In addition to Bible school training, this project includes a variety of other training programs to develop Sudanese leaders in their ministry skills. These projects include:
• An annual missions conference for 50 AIC missionaries to refresh and encourage current missionaries and mobilize Sudanese churches to support missions work.
• A discipleship training course for 20-50 people. The course takes three months to complete in two-hour meetings several times per week. The goal is to do 2-3 modules per year. The next one will be held in Achole, then Kapoeta.
• A church-planter training course that combines Scripture storytelling with church-planting mobilization. The training will mobilize 50 church planters for ministry.
• A one-week seminar for 30 pastors in Juba on the topics of missions, church planting, and pastoral care.
• A Scripture storytelling conference for 25 church planters to learn tools to reach non-literates with the Gospel.
In all of these training events, leaders will grow in their capacity to share the Gospel, disciple believers, and plant churches. As more effective leaders, they will be able to lead the Church with sound doctrine and for the glory of God.
Sunday School & Youth Training, AIC
Throughout the time of war in Sudan, many youth were abused and exploited. Militia leaders recruited them by the thousands, sometimes forcing them to withdraw into the bush and fight against rival groups. Because of this and the chaos of the conflict, a whole generation of children in some areas missed out on education and continue to struggle with the pain and violence they experienced in childhood.
Ministering to youth is a strong focus for AIC, not only to protect them from the control of selfish politicians and militia leaders, but because many do not know their place in society. Without an education or direction in life, they are vulnerable to exploitation and mistreatment.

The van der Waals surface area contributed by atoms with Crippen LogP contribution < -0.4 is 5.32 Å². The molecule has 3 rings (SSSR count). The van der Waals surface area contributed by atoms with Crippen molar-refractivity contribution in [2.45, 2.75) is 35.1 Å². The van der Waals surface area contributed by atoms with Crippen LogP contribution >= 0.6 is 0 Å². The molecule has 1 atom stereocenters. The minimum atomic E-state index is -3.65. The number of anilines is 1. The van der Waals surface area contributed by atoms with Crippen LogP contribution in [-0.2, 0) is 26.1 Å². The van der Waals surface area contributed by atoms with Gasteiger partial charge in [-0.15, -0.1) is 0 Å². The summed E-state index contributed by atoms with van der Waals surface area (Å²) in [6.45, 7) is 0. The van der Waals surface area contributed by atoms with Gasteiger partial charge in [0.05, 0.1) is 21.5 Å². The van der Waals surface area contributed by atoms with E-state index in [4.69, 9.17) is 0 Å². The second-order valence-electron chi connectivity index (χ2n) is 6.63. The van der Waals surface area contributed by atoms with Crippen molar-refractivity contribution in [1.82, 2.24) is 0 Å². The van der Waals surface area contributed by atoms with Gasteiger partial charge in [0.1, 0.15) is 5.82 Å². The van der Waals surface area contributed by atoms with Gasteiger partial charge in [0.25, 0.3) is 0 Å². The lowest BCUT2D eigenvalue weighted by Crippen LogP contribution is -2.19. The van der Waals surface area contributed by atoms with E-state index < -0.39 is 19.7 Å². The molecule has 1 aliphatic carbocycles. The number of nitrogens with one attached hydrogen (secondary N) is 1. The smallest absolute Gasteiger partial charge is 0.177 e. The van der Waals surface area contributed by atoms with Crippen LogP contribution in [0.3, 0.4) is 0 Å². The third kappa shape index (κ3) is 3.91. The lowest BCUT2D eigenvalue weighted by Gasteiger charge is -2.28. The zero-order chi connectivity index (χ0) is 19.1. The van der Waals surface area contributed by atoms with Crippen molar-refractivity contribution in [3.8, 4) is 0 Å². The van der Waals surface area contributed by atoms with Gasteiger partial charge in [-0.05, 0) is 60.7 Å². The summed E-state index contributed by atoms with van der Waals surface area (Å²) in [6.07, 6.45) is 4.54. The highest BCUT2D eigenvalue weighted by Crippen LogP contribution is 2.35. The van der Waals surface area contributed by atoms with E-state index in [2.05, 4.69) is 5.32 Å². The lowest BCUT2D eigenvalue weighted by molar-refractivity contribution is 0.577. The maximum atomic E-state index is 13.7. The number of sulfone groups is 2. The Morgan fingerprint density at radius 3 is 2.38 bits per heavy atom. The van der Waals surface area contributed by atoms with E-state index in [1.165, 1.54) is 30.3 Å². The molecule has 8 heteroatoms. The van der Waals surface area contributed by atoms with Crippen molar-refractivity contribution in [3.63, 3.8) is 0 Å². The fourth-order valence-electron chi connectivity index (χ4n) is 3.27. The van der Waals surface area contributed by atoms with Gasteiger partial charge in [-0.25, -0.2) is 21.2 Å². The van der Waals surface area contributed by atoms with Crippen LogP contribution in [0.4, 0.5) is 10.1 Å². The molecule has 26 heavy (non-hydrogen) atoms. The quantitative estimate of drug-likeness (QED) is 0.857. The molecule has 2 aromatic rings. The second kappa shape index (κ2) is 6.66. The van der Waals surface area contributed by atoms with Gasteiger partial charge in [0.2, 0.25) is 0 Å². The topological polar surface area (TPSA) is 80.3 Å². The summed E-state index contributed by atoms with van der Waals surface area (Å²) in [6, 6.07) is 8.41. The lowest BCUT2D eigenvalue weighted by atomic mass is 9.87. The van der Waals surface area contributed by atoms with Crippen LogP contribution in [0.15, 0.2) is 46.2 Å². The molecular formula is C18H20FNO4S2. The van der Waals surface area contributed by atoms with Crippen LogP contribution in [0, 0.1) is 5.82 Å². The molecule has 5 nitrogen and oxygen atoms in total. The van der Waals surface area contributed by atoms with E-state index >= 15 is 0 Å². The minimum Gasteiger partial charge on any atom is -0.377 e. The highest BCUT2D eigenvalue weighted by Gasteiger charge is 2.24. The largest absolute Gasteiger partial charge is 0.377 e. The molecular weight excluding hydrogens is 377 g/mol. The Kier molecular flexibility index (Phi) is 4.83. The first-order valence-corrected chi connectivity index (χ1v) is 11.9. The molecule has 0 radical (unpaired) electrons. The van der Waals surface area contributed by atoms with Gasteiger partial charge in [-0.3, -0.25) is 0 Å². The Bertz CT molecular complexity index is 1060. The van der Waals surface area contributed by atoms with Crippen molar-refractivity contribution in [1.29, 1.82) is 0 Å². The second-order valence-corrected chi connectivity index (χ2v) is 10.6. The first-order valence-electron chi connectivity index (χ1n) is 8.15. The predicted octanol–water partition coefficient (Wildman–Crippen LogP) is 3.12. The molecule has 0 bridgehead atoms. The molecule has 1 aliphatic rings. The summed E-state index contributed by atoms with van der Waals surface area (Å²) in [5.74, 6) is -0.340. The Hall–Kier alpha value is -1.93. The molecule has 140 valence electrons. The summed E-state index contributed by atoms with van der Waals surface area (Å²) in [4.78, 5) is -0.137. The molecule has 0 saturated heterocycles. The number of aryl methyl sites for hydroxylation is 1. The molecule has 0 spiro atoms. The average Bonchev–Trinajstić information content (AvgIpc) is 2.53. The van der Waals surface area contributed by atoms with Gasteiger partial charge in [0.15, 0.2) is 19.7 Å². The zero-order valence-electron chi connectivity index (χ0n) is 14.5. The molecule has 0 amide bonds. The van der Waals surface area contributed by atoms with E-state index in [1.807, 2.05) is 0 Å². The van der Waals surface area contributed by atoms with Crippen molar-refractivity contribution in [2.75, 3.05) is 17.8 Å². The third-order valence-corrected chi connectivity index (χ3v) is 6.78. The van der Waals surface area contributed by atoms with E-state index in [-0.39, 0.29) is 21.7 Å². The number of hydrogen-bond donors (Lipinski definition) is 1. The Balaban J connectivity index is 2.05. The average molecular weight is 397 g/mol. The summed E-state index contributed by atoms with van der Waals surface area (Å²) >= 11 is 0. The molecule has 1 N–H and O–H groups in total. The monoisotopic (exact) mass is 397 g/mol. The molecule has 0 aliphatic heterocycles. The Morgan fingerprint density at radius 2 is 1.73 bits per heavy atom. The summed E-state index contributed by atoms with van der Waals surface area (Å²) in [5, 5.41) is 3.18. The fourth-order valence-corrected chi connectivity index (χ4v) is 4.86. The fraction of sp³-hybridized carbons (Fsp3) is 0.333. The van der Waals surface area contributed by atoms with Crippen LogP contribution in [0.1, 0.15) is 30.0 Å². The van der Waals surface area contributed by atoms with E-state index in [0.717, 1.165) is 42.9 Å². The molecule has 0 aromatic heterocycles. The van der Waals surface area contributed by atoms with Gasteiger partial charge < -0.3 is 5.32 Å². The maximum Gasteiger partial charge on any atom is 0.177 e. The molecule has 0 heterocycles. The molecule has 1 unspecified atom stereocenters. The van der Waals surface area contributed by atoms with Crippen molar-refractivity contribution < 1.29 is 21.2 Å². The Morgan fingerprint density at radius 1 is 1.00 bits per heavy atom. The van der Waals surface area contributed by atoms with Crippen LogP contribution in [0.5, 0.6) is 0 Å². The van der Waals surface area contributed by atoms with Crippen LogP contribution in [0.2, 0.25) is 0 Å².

AIC has developed a training program for youth leaders who reach out to local youth, giving them a place for fellowship, friendship, and guidance. In four one-week training sessions throughout the year, 20-30 youth leaders will study life skills, conflict resolution, peace building, marriage, leadership, and HIV/AIDS awareness, equipping them to minister effectively to youth. AIC is also requesting our support to train 60 Sunday school teachers who will provide a Christ-like example, discipleship, and guidance to thousands of children and youth through weekly Sunday school programs. AIC will also hold their annual youth music festival that brings together 600-700 youth for discipleship and community outreach.
Health Care-Displaced People, AIC
Many hospitals and health care facilities in the South were looted or destroyed in the civil war, leaving only a few ill-equipped health facilities that are badly in need of repair. After the signing of the comprehensive peace agreement in 2005, the Khartoum government promised to support the South with infrastructure development from the shared sale of oil. However, very little has been done. Now the entire responsibility to rehabilitate the poorly-run health delivery system in South Sudan is on the shoulders of the new government. Meanwhile, communities are desperate for medical services, particularly for their children and the elderly who are more vulnerable to disease.
Over the years, AIC has established health clinics in strategic locations where they can serve large populations. Providing affordable health care has alleviated much suffering among the poor, but many more communities are without medical resources. Partners’ goal is to provide much-needed medicine for AIC’s clinics.
Women's Poultry Program, AIC
Women's Microloans, AIC
More than 75 percent of the people who have repatriated to South Sudan are women and children who had lived in the North for more than 20 years of war. The repatriated communities have been joyfully reunited with their relatives in their respective towns and villages, however this has put pressure on relatives who must share already limited supplies of food, shelter, water, jobs, and medical care. Many Sudanese women lost their husbands during the war and are now raising large families as single mothers. Most of them are extremely vulnerable economically. As the government works to establish better community services in South Sudan, it is the women who must grapple with the daily needs of their families. Most of them do this single-handedly with very minimal resources at their disposal.
Despite their difficult circumstances, AIC believes women play a strategic role in peace building and are a crucial pillar in the wellness of the society due to their motherly hearts and their influence on their children.
Through their women’s program, Women of Good News, AIC would like to carry out a number of projects for the development of women in South Sudan this year. These include:
• Providing 40 women with chicks, chicken coups, incubators, and generators to launch a poultry raising project.